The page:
It also hasn't helped Taymor that there's no seasoned theatrical producer on the show. The lead man now is Michael Cohl--concert promoter, former head of Live Nation, and all around rock impresario. In other words, just who you'd want to steer your U2 tour. But that's not what this is, is it?
And speaking of U2.... Remember when the involvement of Bono and The Edge was the main attraction of this project? Finally a rock musical from the best rockers? Well they haven't exactly been the collaborators Taymor needs, either. They were absent from most of the early previews (due to prior tour commitments) and have never written anything not for themselves, let alone a Broadway musical. I haven't heard the score myself. But it doesn't seem a promising sign when their songs only get mentioned by Brantley in the very last paragraph of his review today. Even if Brantley were just an old fogey who didn't like anything on electric guitars (which I don't believe he is) what that omission tells me is that the score is not so much bad as negligible.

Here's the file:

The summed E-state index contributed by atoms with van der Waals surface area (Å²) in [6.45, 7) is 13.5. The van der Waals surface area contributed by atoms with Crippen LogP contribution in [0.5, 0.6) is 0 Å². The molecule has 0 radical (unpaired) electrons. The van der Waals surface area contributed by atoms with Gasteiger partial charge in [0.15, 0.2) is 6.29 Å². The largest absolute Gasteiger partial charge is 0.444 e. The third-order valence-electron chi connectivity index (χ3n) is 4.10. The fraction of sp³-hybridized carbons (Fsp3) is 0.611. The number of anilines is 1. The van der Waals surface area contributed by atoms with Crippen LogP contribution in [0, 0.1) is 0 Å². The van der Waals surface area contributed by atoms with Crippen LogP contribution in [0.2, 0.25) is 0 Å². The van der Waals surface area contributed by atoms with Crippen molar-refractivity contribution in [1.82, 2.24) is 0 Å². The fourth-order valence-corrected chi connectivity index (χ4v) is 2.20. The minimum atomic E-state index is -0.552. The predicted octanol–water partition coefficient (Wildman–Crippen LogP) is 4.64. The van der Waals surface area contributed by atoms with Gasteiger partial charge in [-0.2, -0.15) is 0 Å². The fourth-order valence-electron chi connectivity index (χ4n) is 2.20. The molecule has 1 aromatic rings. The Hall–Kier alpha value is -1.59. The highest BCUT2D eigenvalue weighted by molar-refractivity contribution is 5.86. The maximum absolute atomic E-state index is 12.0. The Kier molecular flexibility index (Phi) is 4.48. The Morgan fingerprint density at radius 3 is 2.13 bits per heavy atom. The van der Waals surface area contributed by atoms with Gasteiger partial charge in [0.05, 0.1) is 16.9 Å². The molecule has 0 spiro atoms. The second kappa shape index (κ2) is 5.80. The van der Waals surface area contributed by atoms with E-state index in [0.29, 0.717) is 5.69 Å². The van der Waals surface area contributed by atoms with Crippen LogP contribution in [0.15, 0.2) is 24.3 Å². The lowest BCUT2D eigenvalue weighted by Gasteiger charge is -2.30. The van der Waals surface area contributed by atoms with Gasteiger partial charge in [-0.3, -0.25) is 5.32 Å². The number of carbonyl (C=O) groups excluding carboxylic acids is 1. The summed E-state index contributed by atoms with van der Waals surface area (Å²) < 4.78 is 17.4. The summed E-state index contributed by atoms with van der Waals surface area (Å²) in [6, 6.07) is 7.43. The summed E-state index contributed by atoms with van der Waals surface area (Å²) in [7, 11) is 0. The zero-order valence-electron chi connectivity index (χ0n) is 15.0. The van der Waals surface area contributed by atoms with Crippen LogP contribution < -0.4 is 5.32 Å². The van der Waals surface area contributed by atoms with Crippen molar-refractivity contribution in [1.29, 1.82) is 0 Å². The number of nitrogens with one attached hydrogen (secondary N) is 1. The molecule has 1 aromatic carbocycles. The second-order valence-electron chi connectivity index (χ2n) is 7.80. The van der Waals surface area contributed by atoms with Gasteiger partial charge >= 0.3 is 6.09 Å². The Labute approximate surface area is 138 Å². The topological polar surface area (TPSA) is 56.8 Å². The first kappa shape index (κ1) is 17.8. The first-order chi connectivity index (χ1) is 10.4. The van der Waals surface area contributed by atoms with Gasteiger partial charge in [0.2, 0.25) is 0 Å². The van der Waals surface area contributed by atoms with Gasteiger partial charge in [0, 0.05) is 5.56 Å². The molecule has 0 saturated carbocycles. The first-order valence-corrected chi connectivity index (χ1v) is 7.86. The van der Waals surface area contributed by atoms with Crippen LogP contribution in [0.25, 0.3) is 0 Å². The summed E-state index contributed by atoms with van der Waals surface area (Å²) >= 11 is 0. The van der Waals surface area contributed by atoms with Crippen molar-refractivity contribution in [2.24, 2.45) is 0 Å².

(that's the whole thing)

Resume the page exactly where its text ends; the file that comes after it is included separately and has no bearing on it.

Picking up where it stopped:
My right honorable friend from Time Out, Adam Feldman, made a case a few weeks ago for giving these valuable artists enough respect to work through their process on their own schedule. (Isherwood made a similar argument around the same time, too.) It's a nice thought, and I'm all for honoring fine artists and releasing them from the pressures of commercialism. But not when they so embrace that commercialism itself. Julie Taymor is not developing Spider-Man on the island of Bali (where she once studied puppetry) or retreating, Peter Book-style, to some hermitage. She's right there on Broadway, using the public arena as her laboratory.
Aside from being foolhardy I have to say that's also quite luxurious. When Adam says the show "deserves" all the time it's been taking, I must disagree. The only reason it "deserves" several months of on-display development is because someone dropped 65 million bucks in Julie Taymor's lap. With that kind of cash to keep a show running, "desert" has nothing to do with it. We all know artists "deserving" of that time and patience but don't have that kind of carte blanche backing.